Advertisement

Skin Decontamination

  • Austin Jiang
  • Howard Maibach
Living reference work entry

Abstract

The skin is the first line of defense against contaminant exposure.

Removal of contaminated clothing is a first step to contaminant exposure.

Soap and water wash is the most readily available decontamination method but has its limitations.

Many factors influence decontamination including timing of decontamination and chemical nature of contaminant and decontaminant.

Keywords

Wash-in effect Skin decontamination Soap and water decontamination Regional variation of percutaneous penetration 

References

  1. Blomet J, Mathieu L, Fosse C, Burgher F (2014) Water-based solutions are the best decontaminating fluids for dermal corrosive exposures: a mini review. Clinical Toxicology 52:149CrossRefPubMedGoogle Scholar
  2. Bromberg BE, Song IC, Walden RH (1965) Hydrotherapy of chemical burns. Plastic and Reconstructive Surgery 35:85–95.  https://doi.org/10.1097/00006534-196501000-00010CrossRefPubMedGoogle Scholar
  3. Chan HP, Zhai H, Hui X, Maibach HI (2013) Skin decontamination. Toxicology and Industrial Health 29:955–968.  https://doi.org/10.1177/0748233712448112CrossRefPubMedGoogle Scholar
  4. Dancik Y, Bigliardi PL, Bigliardi-Qi M (2015) What happens in the skin? Integrating skin permeation kinetics into studies of developmental and reproductive toxicity following topical exposure. Reproductive Toxicology 58:252–281.  https://doi.org/10.1016/j.reprotox.2015.10.001CrossRefPubMedGoogle Scholar
  5. Dreher F, Modjtahedi BS, Modjtahedi SP, Maibach HI (2005) Quantification of stratum corneum removal by adhesive tape stripping by total protein assay in 96-well microplates. Skin Research and Technology 11:97–101.  https://doi.org/10.1111/j.1600-0846.2005.00103.xCrossRefPubMedGoogle Scholar
  6. Feldmann RJ, Maibach HI (1974) Occupational exposure to pesticides: 122–127Google Scholar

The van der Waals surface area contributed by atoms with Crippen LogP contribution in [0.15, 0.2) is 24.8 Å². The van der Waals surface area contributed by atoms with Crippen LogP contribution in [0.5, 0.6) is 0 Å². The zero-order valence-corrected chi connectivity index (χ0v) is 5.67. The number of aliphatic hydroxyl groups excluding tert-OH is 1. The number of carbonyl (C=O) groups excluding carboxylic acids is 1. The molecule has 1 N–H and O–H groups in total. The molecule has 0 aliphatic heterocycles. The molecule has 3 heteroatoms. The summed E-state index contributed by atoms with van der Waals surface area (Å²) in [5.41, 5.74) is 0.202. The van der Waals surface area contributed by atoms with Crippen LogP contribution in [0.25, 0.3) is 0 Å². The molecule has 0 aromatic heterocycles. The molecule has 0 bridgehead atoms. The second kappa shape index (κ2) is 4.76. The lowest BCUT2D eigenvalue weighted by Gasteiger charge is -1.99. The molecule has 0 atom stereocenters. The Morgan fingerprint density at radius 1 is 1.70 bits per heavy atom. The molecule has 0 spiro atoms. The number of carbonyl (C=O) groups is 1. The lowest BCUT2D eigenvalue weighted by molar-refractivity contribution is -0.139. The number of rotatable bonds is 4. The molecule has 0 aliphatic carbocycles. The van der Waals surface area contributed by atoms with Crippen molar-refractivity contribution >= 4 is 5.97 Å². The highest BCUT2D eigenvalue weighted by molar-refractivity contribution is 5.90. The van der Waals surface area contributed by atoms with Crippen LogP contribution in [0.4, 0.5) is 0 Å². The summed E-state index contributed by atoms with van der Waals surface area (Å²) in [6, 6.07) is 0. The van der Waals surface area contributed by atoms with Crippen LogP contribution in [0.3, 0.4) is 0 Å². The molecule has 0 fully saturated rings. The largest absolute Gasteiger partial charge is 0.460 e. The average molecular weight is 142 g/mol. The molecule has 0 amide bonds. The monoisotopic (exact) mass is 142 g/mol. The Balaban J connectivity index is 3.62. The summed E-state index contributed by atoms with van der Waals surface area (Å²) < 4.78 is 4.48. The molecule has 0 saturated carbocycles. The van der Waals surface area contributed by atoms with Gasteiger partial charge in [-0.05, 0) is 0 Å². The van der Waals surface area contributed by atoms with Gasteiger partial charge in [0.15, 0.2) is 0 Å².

7. Haddad LM, Winchester JF (1998) Clinical management of poisoning and drug overdose. Saunders, Philadelphia [u.a]Google Scholar
  8. Hall AH, Maibach HI (2006) Water decontamination of chemical skin/eye splashes: a critical review. Cutaneous and Ocular Toxicology 25:67–83.  https://doi.org/10.1080/15569520600695520CrossRefPubMedGoogle Scholar
  9. Hui X, Lamel S, Qiao P, Maibach HI (2013) Isolated human and animal stratum corneum as a partial model for the 15 steps of percutaneous absorption: emphasizing decontamination. Journal of Applied Toxicology part II 33:173–182.  https://doi.org/10.1002/jat.2826
  10. Maibach HI, Hall A (2014) Chemical skin injury: mechanisms, prevention, decontamination, treatment. Springer, Berlin/HeidelbergCrossRefGoogle Scholar
  11. Merrick MV, Simpson JD, Liddell S (1982) Skin decontamination – a comparison of four methods. The British Journal of Radiology 55:317–318.  https://doi.org/10.1259/0007-1285-55-652-317CrossRefPubMedGoogle Scholar
  12. Moody RP, Maibach HI (2006) Skin decontamination: importance of the wash-in effect. Food and Chemical Toxicology 44:1783–1788.  https://doi.org/10.1016/j.fct.2006.05.020CrossRefPubMedGoogle Scholar
  13. Nielsen J (2010) Efficacy of skin wash on dermal absorption: an in vitro study on four model compounds of varying solubility. Int Arch Occup Environ Health 83:683–690.  https://doi.org/10.1007/s00420-010-0546-yCrossRefPubMedGoogle Scholar
  14. Wester RC, Hui X, Landry T, Maibach HI (1999) In vivo skin decontamination of methylene bisphenyl isocyanate (MDI): soap and water ineffective compared to polypropylene glycol, polyglycol-based cleanser, and corn oil. Toxicological sciences: an official journal of the Society of Toxicology 48:1–4.  https://doi.org/10.1093/oxfordjournals.toxsci.a034663

Copyright information

© Springer International Publishing AG, part of Springer Nature 2018

Authors and Affiliations

  1. 1.University of Cincinnati College of MedicineCincinnatiUSA
  2. 2.University of California – San FranciscoSan FranciscoUSA

Personalised recommendations